WASHINGTON: The government, whether national, state, county or municipal, tells people where and when they can travel. They tell them how close to one another they can stand. They tell them how much of their tax money they will send to them while telling them they cannot work after having spent just minus 23 trillion on virtually everything known to man and much unknown to man (satellites and voyagers to Mars and beyond). It is government anarchy, plain and simple.
How much worse will our government anarchy be?
The rules of the society within the United States were written down long ago and described in a single so-called federal (no longer such a thing) constitution and in separate sovereign state constitutions.
The former federal rules are now a national set of rules altered from time to time by nine law-givers in what is magnificently referred to as the Supreme Court. It is not a court but, in fact, a legislature, a politburo, the principal policymaking committee of a communist party.
Occasionally through a political coup, the president through executive order or the congress through mammoth bill writing, written but mostly unread, lurches into action via some call for righteousness or necessary immediate justice.
When there is a clash among these three groups, the Executive Office, Congress and Supreme Court, politicians and the so-called media genuflect to the memory of what they call “The Founders.” All as if praising Allah, almost in unison something along the lines of “Our sacred separation of powers.”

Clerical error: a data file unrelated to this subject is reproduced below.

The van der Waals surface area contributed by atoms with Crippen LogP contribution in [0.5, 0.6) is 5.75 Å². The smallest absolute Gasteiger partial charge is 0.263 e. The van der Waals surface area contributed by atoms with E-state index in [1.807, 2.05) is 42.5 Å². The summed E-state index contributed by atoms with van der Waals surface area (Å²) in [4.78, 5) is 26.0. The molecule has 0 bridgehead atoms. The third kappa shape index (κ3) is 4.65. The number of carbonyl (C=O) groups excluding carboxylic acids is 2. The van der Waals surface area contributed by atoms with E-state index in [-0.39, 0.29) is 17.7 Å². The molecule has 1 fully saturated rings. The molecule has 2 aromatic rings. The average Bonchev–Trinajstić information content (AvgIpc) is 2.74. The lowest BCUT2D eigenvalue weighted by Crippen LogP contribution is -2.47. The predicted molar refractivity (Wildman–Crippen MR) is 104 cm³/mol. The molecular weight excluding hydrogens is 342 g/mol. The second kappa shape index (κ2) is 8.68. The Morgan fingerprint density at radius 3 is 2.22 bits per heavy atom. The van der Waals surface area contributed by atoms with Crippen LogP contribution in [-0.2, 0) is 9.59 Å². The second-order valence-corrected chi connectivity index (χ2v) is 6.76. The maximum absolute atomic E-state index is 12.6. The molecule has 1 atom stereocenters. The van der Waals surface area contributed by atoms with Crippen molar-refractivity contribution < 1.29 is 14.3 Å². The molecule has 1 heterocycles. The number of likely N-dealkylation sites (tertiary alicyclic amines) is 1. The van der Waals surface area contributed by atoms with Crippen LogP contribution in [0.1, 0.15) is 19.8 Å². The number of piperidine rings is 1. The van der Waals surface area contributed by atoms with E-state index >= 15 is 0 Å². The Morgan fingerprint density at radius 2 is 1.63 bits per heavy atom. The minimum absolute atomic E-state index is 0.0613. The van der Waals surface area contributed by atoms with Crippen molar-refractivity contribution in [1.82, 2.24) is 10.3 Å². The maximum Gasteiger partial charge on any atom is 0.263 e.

There is no separation of powers in the U.S. Government
If the SCOTUS says something is okay, then that’s that. There are only absolute powers. And the powers-to-be today are telling people where they can go and when they can go. And, if the SCOTUS likes whatever the President or the Congress says on the subject it won’t even listen to arguments. Anarchy is ruling in the opposite direction.
The governments are the anarchists. They are without law but to themselves. (Judge Andrew Napolitano: Coronavirus fear lets government assault our freedom in violation of Constitution)
Several states are telling people that if they come into their state, they must quarantine themselves or be fined and/or jailed. Such a thing is prohibited under the U.S. constitution. It is anarchy.
However, the powers-to-be simply ignore it in the name of a “national emergency.” The separation of powers to these powers-to-be means the people are separated from any power of their own.
Forgetting how ineffective these rules for blocking travelers are, the governors stand before the people and pretend to be helping when all they are doing is wasting the peoples’ tax money.
Anarchy blocking our freedom of movement
In Texas, for example, how much must it cost to block every road into the state for a limited number of state troopers and possibly national guardsmen to hold up traffic, forces people to wait and fill out forms. Then, should these travelers not quarantine themselves is this same state governor going to muster a regiment of Texas Rangers to track these people down out of state? (How the Louisiana travel restrictions work for Texans)
God save the world from politicians who claim to run for office because they want to serve the people. They have minds apparently unattached to brain stems. And this is in forgetting any concept that this is a violation of anyone’s rights.
For those historical uninformed (congress is loaded with them) the concept of vigilante justice does not mean illegal but extralegal. It has its roots where the law failed in its duty and rules.
Summing up what many of the people felt by the abuses of the King’s Law Captain John parker said at Lexington:
“Stand your ground. Don’t fire unless fired upon, but if they
mean to have a war, let it begin here.”
Sixty years down in what is now Texas, Stephen Austin upon complete frustration at The Mexican government under Santa Anna abusing the Mexican Constitution of 1824, finally said to the people.
“I am afraid, gentlemen, that it is time to load our guns and assert our rights.”
To all of these governmental anarchists: Don’t tread on me
Paul Yarbrough writes novels, short stories, poetry, and essays. His first novel. Mississippi Cotton is a Kindle bestseller.